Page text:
Are you or someone you know struggling with having enough food to eat? In Eastern Massachusetts, 1 out of 11 of our community members is at risk for hunger. Hunger affects people from many different backgrounds, especially during a pandemic.
Need extra support? Here are some resources that can help:
The Greater Boston Food Bank
Supplemental Nutrition Assistance Program (SNAP)
COVID-19 Food Resources in Boston
Need more help?
Call Project Bread's FoodSource hotline at 1-800-645-8333. They can help determine if you are eligible for SNAP and assist in finding other resources in your area. They have material available in 160 languages too.
Ending Hunger. The Greater Boston Food Bank. Accessed May 2020.
By Alysia Vega, MGH Dietetic Intern
Commonly used herbs, like sage, rosemary, and thyme, contain protective plant chemicals that may help fight chronic diseases, like heart disease and cancer. These compounds have been shown to attack inflammation and may inhibit the growth of cancer cells.
Aim to optimize the potential benefits of herbs by eating them regularly. One way to do this is to grow them at home.
Tips for starting an indoor garden:
Looking for starter plants? Check out your local home improvement or garden store online.
Chohan, M, Naughton DP, Jones L, Opara El. An Investigation of the Relationship Between the Anti-inflammatory Activity, Polyphenolic Content, and Antioxidant Activities of Aooked and In Vitro Digested Culinary Herbs. Oxidative Medicine and Cellular Longevity. 2012;2012:627843.
Jiang, T. Health Benefits of Culinary Herbs and Spices. Journal of AOAC International. 2019; 102(2): 395-411.
MacCaskey M and B Marken. Gardening for Dummies. New York, NY: Wiley Publishing.2006.
Opara M and M Chohan.Culinary Herbs and Spices: their Bioactive Properties, the Contribution of Polyphenols and the Challenges in Deducing their True Health Benefits. International Journal of Molecular Sciences. 2014; 15(10): 19183-19202.
Tapsell, L et al. Health Benefits of Herbs and Spices: the Past, the Present, the Future. Medical Journal of Australia. 2006; 185(4): S1-S24.
By Kristin Otto, Dietetic Intern
Though there are no major shortages of food in this country, canned and frozen foods may be difficult to find due to consumer stockpiling. Fear not - fresh foods can also be frozen at home. Refer to our chart below to learn how to freeze them.
Plus Here's 4 Tips to Make Your Produce Last Longer:
Coronavirus Disease 2019 (COVID-19) Frequently Asked Questions. FDA. Accessed March 2020.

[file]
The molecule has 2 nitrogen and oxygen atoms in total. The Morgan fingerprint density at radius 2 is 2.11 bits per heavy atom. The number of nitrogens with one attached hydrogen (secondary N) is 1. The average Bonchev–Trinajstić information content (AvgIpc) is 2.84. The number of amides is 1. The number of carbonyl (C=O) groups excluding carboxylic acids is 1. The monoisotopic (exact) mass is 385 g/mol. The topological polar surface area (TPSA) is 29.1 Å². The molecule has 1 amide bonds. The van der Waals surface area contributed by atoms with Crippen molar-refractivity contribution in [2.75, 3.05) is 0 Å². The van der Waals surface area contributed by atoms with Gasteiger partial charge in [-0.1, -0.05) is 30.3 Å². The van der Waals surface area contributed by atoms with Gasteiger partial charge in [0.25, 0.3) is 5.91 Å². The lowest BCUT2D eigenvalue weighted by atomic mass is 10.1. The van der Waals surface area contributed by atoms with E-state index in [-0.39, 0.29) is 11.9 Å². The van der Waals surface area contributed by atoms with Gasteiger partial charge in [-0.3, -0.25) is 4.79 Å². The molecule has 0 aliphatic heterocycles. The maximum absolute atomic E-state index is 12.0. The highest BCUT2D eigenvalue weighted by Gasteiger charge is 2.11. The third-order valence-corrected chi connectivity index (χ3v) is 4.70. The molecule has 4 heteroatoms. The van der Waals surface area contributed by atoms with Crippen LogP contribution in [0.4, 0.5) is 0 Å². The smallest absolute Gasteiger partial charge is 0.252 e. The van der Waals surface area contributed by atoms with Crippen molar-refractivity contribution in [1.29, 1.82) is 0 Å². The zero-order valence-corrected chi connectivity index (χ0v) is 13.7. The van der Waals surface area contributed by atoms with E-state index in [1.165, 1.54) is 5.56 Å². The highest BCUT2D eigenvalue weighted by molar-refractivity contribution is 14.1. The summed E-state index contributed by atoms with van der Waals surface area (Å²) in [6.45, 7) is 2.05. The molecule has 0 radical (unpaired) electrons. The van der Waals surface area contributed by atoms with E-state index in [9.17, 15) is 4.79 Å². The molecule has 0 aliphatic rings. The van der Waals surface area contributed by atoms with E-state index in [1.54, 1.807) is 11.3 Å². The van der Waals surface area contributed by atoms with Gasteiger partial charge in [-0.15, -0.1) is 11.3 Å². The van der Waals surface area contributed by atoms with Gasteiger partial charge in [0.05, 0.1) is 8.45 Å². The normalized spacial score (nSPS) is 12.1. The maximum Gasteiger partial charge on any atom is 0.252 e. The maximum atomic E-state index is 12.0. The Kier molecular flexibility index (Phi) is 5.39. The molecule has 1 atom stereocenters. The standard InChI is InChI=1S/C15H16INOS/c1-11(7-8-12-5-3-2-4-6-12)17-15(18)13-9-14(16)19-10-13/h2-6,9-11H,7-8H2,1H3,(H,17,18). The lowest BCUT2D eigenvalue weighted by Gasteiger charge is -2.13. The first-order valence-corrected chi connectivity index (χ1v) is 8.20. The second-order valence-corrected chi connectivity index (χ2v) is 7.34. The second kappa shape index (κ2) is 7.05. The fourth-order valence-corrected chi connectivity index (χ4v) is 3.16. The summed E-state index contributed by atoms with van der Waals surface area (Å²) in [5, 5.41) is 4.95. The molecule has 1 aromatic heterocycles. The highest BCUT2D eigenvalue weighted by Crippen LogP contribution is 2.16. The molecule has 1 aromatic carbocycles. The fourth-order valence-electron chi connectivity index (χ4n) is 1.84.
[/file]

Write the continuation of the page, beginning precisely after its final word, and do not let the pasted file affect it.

Demichele, K. How to Store Fruits and Vegetables. Cook's Illustrated. 2019. Accessed March 2020.
Refrigerator and Freezer Storage Chart. FDA. 2018. Accessed March 2020.
The Big Thaw - Safe Defrosting Methods for Consumers. USDA Food Safety and Inspection Service. 2013. Accessed March 2020.
By Kylie Sakaida, MS, RD, LDN
Avoid unnecessary trips to the grocery store by making use of long-lasting ingredients. To create a supportive meal, mix and match simple combinations of starch, produce, protein, and healthy fats (like olive oil and olives).
1. Utilize Tortillas to Make a Variety of Quesadillas and Tacos
PROTEIN OPTIONS: black, pinto, or garbanzo beans, frozen shrimp, or cheese
PRODUCE OPTIONS: frozen spinach, peppers, or broccoli and jarred salsa
Tip: frozen produce often has just as many - if not more - vitamins than fresh
2. Use Leftover Grains (Like Rice or Quinoa) for a Stir-fry
PROTEIN OPTIONS: tofu or eggs
PRODUCE OPTIONS: frozen broccoli, peas, or peppers and canned vegetables like baby corn or mushrooms
3. Get Creative with Pasta
PROTEIN OPTIONS: white beans, chickpeas, anchovies, or tuna
PRODUCE OPTIONS: garlic and onions, canned tomatoes (or tomato paste), dried mushrooms and herbs (like basil, oregano, or thyme), jarred roasted red peppers, sun-dried tomatoes, and frozen broccoli or spinach
Tip: try this pasta with chickpeas recipe, which utilizes only pantry ingredients
By Kylie Sakaida, MS, RD, LDN
Getting enough vitamin A, C, and E is important for maintaining a healthy immune system. Most of us don't need supplements to do this. In fact, you can support your immune system even while minimizing grocery store trips.
Here's how to stock your kitchen with healthy foods that have low perishability:
Labeling Daily Values. NIH Dietary Supplement Label Database. Accessed April 2020.
USDA Nutrient Database Laboratory. Accessed April 2020.
Vitamin A. NIH: Office of Dietary Supplements. Last updated February 14 2020. Accessed March 2020.
Vitamin C. NIH: Office of Dietary Supplements. Last updated February 27 2020. Accessed March 2020.
Vitamin E. NIH: Office of Dietary Supplements. Last updated February 28 2020. Accessed March 2020.
By Kristine Miklos, MS, RD, LDN
Approximately one-third of the world’s food supply is lost or wasted every year. Fruits and vegetables have the highest waste of any food, so we’ve gathered a few tips to help pack produce onto your plate and divert it from the dumpster.
Root Vegetables: Get Soup Savvy
Blending root vegetables is a quick, easy way to savor the flavors of the season. (They are easily frozen this way too.)
Leafy Greens: Wilted? That Works!
Sauteing leafy greens is a useful cooking strategy when their crispness begins to decline.
Cauliflower: Go Halfsies with Grains
Cauliflower’s chameleon-like flavor makes it one of the most versatile vegetables out there.
FAO. Cutting Food Waste to Feed the World. 2011. Last accessed 2020.
Ever wonder why certain fruits and vegetables are so vibrant? The red to blue-violet hues come from protective plant compounds called anthocyanins.